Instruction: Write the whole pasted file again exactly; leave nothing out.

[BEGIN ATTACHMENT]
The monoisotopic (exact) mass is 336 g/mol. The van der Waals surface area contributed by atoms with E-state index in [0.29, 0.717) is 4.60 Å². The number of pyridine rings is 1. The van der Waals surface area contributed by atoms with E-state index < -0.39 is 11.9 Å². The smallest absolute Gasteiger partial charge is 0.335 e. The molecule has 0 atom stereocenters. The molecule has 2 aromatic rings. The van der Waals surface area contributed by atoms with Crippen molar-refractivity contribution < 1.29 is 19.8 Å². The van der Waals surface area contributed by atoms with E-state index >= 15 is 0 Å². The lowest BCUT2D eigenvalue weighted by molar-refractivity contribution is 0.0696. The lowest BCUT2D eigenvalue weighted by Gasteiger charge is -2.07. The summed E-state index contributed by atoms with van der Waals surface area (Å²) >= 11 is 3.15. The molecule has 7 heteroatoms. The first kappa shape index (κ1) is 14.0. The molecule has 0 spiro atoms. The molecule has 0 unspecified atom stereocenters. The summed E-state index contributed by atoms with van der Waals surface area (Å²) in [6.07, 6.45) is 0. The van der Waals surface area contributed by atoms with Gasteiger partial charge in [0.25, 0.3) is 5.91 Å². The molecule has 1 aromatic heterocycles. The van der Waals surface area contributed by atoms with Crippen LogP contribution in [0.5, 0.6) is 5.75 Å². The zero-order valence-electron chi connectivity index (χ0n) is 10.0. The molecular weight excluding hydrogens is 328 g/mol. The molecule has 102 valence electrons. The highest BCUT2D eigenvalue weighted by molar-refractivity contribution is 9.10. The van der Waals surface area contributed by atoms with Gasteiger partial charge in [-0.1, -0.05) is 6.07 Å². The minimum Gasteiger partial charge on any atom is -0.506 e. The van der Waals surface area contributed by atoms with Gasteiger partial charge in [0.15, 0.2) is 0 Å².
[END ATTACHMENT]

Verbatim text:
The monoisotopic (exact) mass is 336 g/mol. The van der Waals surface area contributed by atoms with E-state index in [0.29, 0.717) is 4.60 Å². The number of pyridine rings is 1. The van der Waals surface area contributed by atoms with E-state index < -0.39 is 11.9 Å². The smallest absolute Gasteiger partial charge is 0.335 e. The molecule has 0 atom stereocenters. The molecule has 2 aromatic rings. The van der Waals surface area contributed by atoms with Crippen molar-refractivity contribution < 1.29 is 19.8 Å². The van der Waals surface area contributed by atoms with E-state index >= 15 is 0 Å². The lowest BCUT2D eigenvalue weighted by molar-refractivity contribution is 0.0696. The lowest BCUT2D eigenvalue weighted by Gasteiger charge is -2.07. The summed E-state index contributed by atoms with van der Waals surface area (Å²) >= 11 is 3.15. The molecule has 7 heteroatoms. The first kappa shape index (κ1) is 14.0. The molecule has 0 spiro atoms. The molecule has 0 unspecified atom stereocenters. The summed E-state index contributed by atoms with van der Waals surface area (Å²) in [6.07, 6.45) is 0. The van der Waals surface area contributed by atoms with Gasteiger partial charge in [0.25, 0.3) is 5.91 Å². The molecule has 1 aromatic heterocycles. The van der Waals surface area contributed by atoms with Crippen LogP contribution in [0.5, 0.6) is 5.75 Å². The zero-order valence-electron chi connectivity index (χ0n) is 10.0. The molecular weight excluding hydrogens is 328 g/mol. The molecule has 102 valence electrons. The highest BCUT2D eigenvalue weighted by molar-refractivity contribution is 9.10. The van der Waals surface area contributed by atoms with Gasteiger partial charge in [-0.1, -0.05) is 6.07 Å². The minimum Gasteiger partial charge on any atom is -0.506 e. The van der Waals surface area contributed by atoms with Gasteiger partial charge in [0.15, 0.2) is 0 Å².